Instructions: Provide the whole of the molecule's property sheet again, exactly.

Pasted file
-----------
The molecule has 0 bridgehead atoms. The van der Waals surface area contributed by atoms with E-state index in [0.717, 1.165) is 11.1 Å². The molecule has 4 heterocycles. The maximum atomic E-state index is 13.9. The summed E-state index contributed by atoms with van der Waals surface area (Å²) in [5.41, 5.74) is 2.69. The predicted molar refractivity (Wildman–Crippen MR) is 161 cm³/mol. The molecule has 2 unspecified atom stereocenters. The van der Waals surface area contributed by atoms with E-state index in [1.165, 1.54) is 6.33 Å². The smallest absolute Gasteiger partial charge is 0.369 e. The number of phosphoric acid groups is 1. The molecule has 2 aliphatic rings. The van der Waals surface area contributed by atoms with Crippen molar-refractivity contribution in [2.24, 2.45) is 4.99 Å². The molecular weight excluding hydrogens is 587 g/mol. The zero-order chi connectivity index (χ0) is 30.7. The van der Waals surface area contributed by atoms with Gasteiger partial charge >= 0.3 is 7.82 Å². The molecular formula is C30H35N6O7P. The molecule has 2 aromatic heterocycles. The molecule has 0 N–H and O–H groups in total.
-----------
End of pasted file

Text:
The molecule has 0 bridgehead atoms. The van der Waals surface area contributed by atoms with E-state index in [0.717, 1.165) is 11.1 Å². The molecule has 4 heterocycles. The maximum atomic E-state index is 13.9. The summed E-state index contributed by atoms with van der Waals surface area (Å²) in [5.41, 5.74) is 2.69. The predicted molar refractivity (Wildman–Crippen MR) is 161 cm³/mol. The molecule has 2 unspecified atom stereocenters. The van der Waals surface area contributed by atoms with E-state index in [1.165, 1.54) is 6.33 Å². The smallest absolute Gasteiger partial charge is 0.369 e. The number of phosphoric acid groups is 1. The molecule has 2 aliphatic rings. The van der Waals surface area contributed by atoms with Crippen molar-refractivity contribution in [2.24, 2.45) is 4.99 Å². The molecular weight excluding hydrogens is 587 g/mol. The zero-order chi connectivity index (χ0) is 30.7. The van der Waals surface area contributed by atoms with Gasteiger partial charge >= 0.3 is 7.82 Å². The molecular formula is C30H35N6O7P. The molecule has 2 aromatic heterocycles. The molecule has 0 N–H and O–H groups in total.